During her school years Carrie Mettler was a wonderful athlete. She and her classmates would all have been amazed if they had been told then that Carrie had a condition that would one day threaten her life. Carrie had been born with bicuspid aortic valve disease (BAVD), which is often far from obvious. On the contrary, many of those who have it seem to be models of health and fitness, and in many ways they are. But that picture of health can be dangerously deceptive.
Professional Fire Fighter Training
After graduation Carrie continued her active lifestyle, including running, cycling, skiing, backpacking, and skydiving! Carrie had always dreamed of being a professional firefighter. So at the age of 27, while working as an international customer service representative for a major airfreight company, she joined the Foster City Volunteer Fire Department. She became a certified EMT during that time, while also holding down her full time airline job.
Carrie had lots of energy and was doing what she loved. A typical day found her working eight hours at the airline, then heading to the fire station where she sometimes remained all night, returning to the airport the next morning. She was also on the Airport Safety Committee at San Francisco Airport and always found time to fit in her workouts.
Carrie describes this as a very special time in her life. "Everything seemed to be going my way. After passing written tests, physical agility tests and panel interviews, I was on three different cities' lists to be hired as a full time fire fighter. But then, one day out of the blue, I passed out."
Looking at her, it was hard to believe that anything could be seriously wrong. But this first incident was just the beginning. "These fainting episodes started happening more frequently," Carrie remembers, "usually starting with a feeling of impending doom. I went through a battery of tests. But none of them could explain my fainting spells… until one day…I felt as if I was going to die. I kept passing out and yelled to my roommate. 'Lauren, I think I am going to die.' I will never forget her face…it was sheet white. She and her boyfriend took me to the emergency room where they found my pulse at 16 beats per minute. Once I was given medication to increase my heart rate I was admitted to the CCU for observation. That evening I felt that terrible feeling again…but even before I could reach for the button to call the nurse they were running into my room with a crash cart. Being an EMT….I knew something was seriously wrong…then I passed out. When I came to I was told that my heart had stopped beating for 10 seconds. The diagnosis was sinus node dysfunction." Carrie received her first pacemaker then, ending her dream of becoming a fire fighter. She was 29 years old.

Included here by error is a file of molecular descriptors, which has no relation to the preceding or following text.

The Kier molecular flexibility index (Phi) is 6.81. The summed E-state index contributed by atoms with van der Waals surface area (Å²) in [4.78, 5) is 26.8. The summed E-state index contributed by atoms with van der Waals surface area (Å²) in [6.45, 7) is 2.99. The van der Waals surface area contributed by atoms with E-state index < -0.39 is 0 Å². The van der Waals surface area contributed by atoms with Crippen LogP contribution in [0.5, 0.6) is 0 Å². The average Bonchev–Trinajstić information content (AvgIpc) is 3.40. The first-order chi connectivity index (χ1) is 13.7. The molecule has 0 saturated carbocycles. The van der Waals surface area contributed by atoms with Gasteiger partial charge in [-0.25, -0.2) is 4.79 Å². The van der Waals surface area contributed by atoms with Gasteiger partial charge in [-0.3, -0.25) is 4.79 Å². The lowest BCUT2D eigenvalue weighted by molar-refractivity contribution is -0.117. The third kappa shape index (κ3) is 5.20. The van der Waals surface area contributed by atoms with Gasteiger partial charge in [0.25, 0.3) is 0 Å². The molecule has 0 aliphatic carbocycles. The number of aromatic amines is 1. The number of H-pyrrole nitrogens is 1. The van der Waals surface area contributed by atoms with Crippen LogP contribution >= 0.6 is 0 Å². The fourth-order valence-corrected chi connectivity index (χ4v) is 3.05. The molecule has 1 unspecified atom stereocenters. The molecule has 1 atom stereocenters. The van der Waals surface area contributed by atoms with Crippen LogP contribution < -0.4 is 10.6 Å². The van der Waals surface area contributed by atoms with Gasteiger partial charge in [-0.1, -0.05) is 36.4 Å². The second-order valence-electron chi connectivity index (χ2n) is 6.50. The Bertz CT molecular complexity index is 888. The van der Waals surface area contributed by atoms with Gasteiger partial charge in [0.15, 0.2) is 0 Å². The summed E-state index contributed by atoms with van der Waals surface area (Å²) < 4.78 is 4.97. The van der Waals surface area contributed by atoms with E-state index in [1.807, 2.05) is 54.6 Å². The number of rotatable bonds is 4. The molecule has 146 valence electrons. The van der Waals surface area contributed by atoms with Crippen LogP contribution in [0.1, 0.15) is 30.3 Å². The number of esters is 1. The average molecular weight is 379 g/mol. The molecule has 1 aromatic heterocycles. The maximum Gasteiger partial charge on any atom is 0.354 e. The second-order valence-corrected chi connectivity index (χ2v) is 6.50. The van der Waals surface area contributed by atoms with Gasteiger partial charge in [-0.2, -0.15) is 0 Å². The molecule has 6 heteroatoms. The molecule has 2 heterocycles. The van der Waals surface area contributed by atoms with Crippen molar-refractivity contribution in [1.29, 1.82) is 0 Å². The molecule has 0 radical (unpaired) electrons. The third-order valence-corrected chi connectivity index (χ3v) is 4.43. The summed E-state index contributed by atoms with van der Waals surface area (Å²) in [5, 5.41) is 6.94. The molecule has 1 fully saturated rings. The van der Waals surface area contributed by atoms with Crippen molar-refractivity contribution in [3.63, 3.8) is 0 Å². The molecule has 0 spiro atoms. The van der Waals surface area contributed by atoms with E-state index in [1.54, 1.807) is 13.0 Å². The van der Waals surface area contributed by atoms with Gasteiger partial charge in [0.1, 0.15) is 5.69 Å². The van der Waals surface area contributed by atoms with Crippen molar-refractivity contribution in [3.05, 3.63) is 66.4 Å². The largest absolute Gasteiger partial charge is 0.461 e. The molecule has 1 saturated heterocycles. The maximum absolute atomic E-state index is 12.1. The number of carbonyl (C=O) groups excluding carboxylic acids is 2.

Carrie, Theresa, and Bicuspid Aortic Valve Disease
A few years later Carrie met and married her husband, moving from the Bay Area to his hometown further inland. She became interested in cardiology and began working in the business office of the practice where she was a "heart" patient. After taking classes on EKG interpretation she went on to become a cardiology technician. Then the pacemaker technician job opened up, and Carrie was sent for training. Here she found what she was meant to do. Having a pacemaker in her own chest gave her great empathy for others. It was comforting and encouraging for patients to know that Carrie truly understood. Eventually Carrie was recruited to work for a leading pacemaker company.
One day, Carrie's youngest sister, Theresa, called to say that she had been having heart palpitations. Given Carrie's heart history, a number of tests were done on Theresa also. They found that Theresa had a bicuspid aortic valve and an aneurysm of the ascending aorta. Theresa had surgery in the summer of 2000 at the age of 36. Her aneurysm had quickly ballooned to about 6.0cm. She received a mechanical valve fitted into a Dacron conduit, replacing both her failed bicuspid aortic valve and dilated aorta. Subsequently Theresa developed heart block, and she too was given a pacemaker.
Carrie already knew that she had a bicuspid aortic valve, and because of Theresa's aneurysm it was decided to check her aorta also. There it was….bulging right at the same place as Theresa's. Carrie's aorta was not as big as her sister's and has remained stable to this day. But after all she had experienced, including frequent bouts of pericarditis, Carrie and her husband decided that she would retire from a very demanding career and work from home on their Internet Service Provider business. Stress is known to raise blood pressure and high blood pressure can be lethal when there is a weak artery.
|Carrie and Arlys|
During one of her office visits in 2002, Carrie's cardiologist showed her an article that he had read in an AHA journal, "Clinical and Pathophysiological Implications of a Bicuspid Aortic Valve". Even though her aorta was "borderline" in size, her cardiologist suggested a consult with an aortic surgeon, especially since Theresa had already had surgery. Carrie describes what happened next. "I went to a major medical center to be evaluated at their Marfan's clinic, where surgeons specialize in aortic aneurysms. I did not meet the criteria for Marfan's and actually felt like they wondered why I was there. Lucky for me, prior to this consultation I posted a question on a forum to a group of 'heart specialists', noting the article mentioned above, explaining my history, and asking what they thought of all of this. There was a prompt but conservative answer, and 'Good Luck'. But the most important thing that came from that post was a comment posted by a woman whose husband had already had surgeries for both his bicuspid aortic valve and his ascending aortic aneurysm. She had searched for the article I mentioned, was unable to find it on the web, and was wondering if I could share it with her. This was the beginning of a most treasured friendship."